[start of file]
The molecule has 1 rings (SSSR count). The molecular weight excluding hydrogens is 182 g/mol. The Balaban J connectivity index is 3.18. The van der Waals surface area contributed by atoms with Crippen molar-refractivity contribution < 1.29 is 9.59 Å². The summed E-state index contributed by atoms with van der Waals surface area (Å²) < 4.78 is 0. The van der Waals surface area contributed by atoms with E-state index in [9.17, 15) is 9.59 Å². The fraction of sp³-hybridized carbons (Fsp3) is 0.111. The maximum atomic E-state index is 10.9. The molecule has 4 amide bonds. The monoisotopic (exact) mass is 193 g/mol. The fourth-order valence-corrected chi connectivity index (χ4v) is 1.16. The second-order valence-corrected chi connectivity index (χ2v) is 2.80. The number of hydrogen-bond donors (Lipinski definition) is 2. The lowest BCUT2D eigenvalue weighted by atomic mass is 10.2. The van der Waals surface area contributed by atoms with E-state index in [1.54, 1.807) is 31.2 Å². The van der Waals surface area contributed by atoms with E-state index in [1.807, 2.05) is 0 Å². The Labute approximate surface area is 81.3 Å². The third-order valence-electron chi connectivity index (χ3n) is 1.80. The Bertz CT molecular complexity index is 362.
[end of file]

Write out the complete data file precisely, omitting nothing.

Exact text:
The molecule has 1 rings (SSSR count). The molecular weight excluding hydrogens is 182 g/mol. The Balaban J connectivity index is 3.18. The van der Waals surface area contributed by atoms with Crippen molar-refractivity contribution < 1.29 is 9.59 Å². The summed E-state index contributed by atoms with van der Waals surface area (Å²) < 4.78 is 0. The van der Waals surface area contributed by atoms with E-state index in [9.17, 15) is 9.59 Å². The fraction of sp³-hybridized carbons (Fsp3) is 0.111. The maximum atomic E-state index is 10.9. The molecule has 4 amide bonds. The monoisotopic (exact) mass is 193 g/mol. The fourth-order valence-corrected chi connectivity index (χ4v) is 1.16. The second-order valence-corrected chi connectivity index (χ2v) is 2.80. The number of hydrogen-bond donors (Lipinski definition) is 2. The lowest BCUT2D eigenvalue weighted by atomic mass is 10.2. The van der Waals surface area contributed by atoms with E-state index in [1.54, 1.807) is 31.2 Å². The van der Waals surface area contributed by atoms with E-state index in [1.807, 2.05) is 0 Å². The Labute approximate surface area is 81.3 Å². The third-order valence-electron chi connectivity index (χ3n) is 1.80. The Bertz CT molecular complexity index is 362.